Even where TDR programs are in place, highway caps aren’t traditional land to which the TDR may apply. At the least, some regulatory and planning adjustments will likely be necessary to make a TDR applicable to a highway cap. Additionally, it may prove controversial to allow developers the right to deviate from or exceed development restrictions in a neighborhood by helping to fund cap construction or construction on top of the cap. Accordingly, TDR is not likely to be a strong candidate for funding cap development, particularly as it applies to “backbone” infrastructure, i.e., the public facilities related to the cap, including the cap structure itself.
Airspace over freeways may be leased for periods up to ninety-nine years, which is a lengthy enough lease to raise private capital to fund practically all private development. In many cities, the cost of constructing a platform for buildings in highway airspace is comparable to or less than purchasing land. This is particularly true in the downtowns of thriving cities. Once the basic structural deck over a freeway is erected, private development costs are similar to building on terra firma. There may even be savings that can be achieved in the overlap between designing and constructing the building and the bridge structure and a reduction in demolition and excavation costs. However, FHWA and state regulations currently obstruct private development in freeway airspace, except in very limited circumstances (See discussion in Chapter Six).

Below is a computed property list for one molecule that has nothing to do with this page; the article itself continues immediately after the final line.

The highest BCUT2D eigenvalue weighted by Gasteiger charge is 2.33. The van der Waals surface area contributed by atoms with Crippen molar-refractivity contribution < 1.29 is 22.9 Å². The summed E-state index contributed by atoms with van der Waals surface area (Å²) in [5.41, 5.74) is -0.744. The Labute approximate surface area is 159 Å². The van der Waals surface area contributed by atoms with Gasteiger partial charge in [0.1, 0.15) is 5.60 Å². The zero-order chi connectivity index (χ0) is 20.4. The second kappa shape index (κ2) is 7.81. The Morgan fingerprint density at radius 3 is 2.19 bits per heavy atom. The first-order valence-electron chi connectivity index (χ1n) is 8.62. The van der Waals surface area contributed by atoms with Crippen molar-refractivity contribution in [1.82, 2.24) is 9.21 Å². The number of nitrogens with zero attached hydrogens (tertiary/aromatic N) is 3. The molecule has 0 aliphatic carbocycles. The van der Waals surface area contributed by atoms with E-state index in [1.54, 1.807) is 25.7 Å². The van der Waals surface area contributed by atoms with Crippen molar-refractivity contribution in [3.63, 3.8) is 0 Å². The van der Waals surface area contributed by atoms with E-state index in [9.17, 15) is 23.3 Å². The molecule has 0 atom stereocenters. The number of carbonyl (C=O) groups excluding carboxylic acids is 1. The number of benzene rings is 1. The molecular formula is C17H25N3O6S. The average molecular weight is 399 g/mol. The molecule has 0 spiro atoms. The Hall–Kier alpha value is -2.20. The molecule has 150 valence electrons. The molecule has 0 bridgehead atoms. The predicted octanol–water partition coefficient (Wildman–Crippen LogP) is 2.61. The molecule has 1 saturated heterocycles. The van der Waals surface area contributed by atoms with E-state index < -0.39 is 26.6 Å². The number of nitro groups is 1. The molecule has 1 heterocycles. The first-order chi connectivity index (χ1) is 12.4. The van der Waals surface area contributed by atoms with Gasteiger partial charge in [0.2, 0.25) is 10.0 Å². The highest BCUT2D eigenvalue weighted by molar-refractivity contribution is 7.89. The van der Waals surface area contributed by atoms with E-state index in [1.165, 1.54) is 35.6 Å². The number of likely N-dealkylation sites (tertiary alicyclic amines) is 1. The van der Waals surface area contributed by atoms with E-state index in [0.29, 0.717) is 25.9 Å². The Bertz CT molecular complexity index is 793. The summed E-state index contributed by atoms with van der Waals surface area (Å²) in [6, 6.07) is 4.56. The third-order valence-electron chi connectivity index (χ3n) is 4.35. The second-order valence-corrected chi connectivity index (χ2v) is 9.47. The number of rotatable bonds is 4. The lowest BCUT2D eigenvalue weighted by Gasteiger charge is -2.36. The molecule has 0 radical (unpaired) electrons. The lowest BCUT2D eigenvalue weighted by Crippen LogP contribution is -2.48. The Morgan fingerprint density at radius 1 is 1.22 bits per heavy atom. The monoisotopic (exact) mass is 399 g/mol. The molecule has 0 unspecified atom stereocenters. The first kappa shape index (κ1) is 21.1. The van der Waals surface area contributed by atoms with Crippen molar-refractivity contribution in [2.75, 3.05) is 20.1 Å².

Several of the retrofit cap projects that have been built or are in an advanced planning stage relied on private donations, particularly in the early stages. Such donations may be tax deductible, depending on the circumstances.
Public/Private Partnership (PPP or P3)